By Jean and Peter Richards
Indian was never on our list of favorite cuisines until we met the talented young chef at Cinnamon in Jaipur. Niranjan Nayak transformed our impression of his country’s food.
Nayak applies his considerable talents at Cinnamon, a 34-seat restaurant tucked away on the mezzanine of the sprawling and beautiful 18th century Jai Mahal Palace hotel.
From the moment a selection of pickles was set before us to be scooped with crisp roasted pappadam we knew this Indian experience would be different. Garlic clove pickle burst with flavor, papaya with well-tempered sweetness and mint perfectly balanced coriander in a classic green chutney.
Fried pappadam accompanied a mango dipping sauce for beet, cucumber and carrot sticks sliced thickly so that each could hold its own for flavor against the fruit.
The richness of a chicken broth was offset with just the right measure of spice.
We never did order entrées that evening because two appetizers were more than enough –
Royal Hara Bahara, four dense, pan fried patties of spinach and green peas with roasted gram flour, yogurt and almonds (650 INR) and Sikandari Raan, an ancient roasted lamb dish served with a creamy and garlicky sauce (1100 INR), was as complex in ingredient as in flavor. Together, they constituted a feast.
We were savoring slices of a frozen dessert called kulfi and a scoop of cinnamon ice cream when Chef Nayak appeared at our table. He is 24, from the East Coast state of Orissa, has been cooking for nine years, has a radiant smile, a gentle voice and he beams when appreciated. It was almost hard to believe that a man so young could cook with such finesse.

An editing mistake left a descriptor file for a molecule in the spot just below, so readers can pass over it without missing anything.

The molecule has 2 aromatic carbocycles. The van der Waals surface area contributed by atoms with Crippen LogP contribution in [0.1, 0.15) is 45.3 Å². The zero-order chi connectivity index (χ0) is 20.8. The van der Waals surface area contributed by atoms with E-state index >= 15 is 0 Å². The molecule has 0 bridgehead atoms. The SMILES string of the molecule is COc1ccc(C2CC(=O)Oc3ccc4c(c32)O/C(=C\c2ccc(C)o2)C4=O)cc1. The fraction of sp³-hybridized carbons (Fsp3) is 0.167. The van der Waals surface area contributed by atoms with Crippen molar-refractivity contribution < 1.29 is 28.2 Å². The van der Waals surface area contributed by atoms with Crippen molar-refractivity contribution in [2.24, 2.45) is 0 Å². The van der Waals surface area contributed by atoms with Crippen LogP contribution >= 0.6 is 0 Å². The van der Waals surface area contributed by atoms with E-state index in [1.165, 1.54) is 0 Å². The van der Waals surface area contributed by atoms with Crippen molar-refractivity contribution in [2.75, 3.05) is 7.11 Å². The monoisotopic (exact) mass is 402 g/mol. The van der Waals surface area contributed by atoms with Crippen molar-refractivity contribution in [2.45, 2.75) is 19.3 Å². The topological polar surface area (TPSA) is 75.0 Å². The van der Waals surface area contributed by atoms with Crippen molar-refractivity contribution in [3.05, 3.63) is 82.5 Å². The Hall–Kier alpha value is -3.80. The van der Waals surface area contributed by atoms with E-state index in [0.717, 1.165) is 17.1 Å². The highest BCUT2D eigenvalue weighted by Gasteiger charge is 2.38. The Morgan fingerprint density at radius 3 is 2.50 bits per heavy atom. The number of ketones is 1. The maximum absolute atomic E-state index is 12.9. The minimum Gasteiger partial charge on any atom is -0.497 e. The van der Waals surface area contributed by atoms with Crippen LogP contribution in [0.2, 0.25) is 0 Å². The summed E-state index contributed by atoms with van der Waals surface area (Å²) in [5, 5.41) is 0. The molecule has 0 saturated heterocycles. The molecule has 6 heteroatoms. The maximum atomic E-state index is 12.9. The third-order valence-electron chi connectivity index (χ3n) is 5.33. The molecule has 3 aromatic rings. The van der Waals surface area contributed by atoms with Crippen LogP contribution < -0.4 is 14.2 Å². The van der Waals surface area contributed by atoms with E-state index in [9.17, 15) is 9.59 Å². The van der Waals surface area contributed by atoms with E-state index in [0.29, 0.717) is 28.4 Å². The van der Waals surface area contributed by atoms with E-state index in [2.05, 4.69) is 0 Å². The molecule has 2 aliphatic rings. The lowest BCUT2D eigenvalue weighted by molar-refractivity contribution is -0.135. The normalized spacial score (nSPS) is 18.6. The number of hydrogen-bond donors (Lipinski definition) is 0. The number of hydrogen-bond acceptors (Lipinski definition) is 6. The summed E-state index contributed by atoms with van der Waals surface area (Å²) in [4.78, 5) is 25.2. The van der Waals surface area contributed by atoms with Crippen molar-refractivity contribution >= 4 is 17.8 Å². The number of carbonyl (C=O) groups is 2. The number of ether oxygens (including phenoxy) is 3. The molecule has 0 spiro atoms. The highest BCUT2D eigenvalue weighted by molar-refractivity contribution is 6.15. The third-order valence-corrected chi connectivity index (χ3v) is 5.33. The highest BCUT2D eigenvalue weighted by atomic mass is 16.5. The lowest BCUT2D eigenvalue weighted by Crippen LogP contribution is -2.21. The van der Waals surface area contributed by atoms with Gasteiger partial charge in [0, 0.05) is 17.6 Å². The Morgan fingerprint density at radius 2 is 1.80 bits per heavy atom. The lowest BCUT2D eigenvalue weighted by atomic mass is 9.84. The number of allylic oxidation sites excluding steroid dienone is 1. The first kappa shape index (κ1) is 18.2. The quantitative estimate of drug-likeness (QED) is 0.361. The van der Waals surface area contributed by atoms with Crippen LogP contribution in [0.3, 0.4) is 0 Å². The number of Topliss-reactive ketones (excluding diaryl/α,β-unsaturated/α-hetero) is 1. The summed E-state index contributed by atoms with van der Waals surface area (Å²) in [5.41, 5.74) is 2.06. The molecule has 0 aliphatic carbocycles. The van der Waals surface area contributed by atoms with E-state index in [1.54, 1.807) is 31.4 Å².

That night’s bill, including a glass of a fresh and pleasant local sauvignon blanc, Sula, was 4061 INR or about $65.
We promptly made a reservation for the next evening.
Chef had carefully considered the options he proposed: marinated and grilled tiger prawn (1350 INR) followed by spiced and grilled chunks of sole (1100 INR). Each was beautifully prepared and light on the palate.
For the entrées, Chef divided plates with a spicy traditional melt-in-the-mouth lamb Laal Maas (750 INR) and a lighter and contrasting Dhaniya Murgh (750 INR), a nugget of chicken in a creamy coriander-onion sauce enlivened with cashew, ginger and garlic paste. Both were superb.
Subtle saffron milk dumplings rounded out this fine meal for which the bill with wine and water was 7000 INR or $112 for a meal worthy of a top table in any current culinary capital.
Cinnamon presents itself as “inspired by the two spheres of cooking — Punjab and the Moghul India, connected by what is called the cinnamon-saffron link” and claims to re-define Indian food using “only the freshest ingredients and authentic herbs and spices to provide a modern twist to traditional Indian cuisine.”
After decades of eating around the world, the words “modern twist” would be enough to cause us to flee most restaurants. We still don’t know enough about Indian food to know how Chef Nayak may have modernized traditional dishes. We will not be surprised to hear wonderful things of him in years to come. It will be a pleasure to say, “Ah, but we knew him when he was young and transformed our appreciation of Indian food.”
Copyright © 2014 Jean and Peter Richards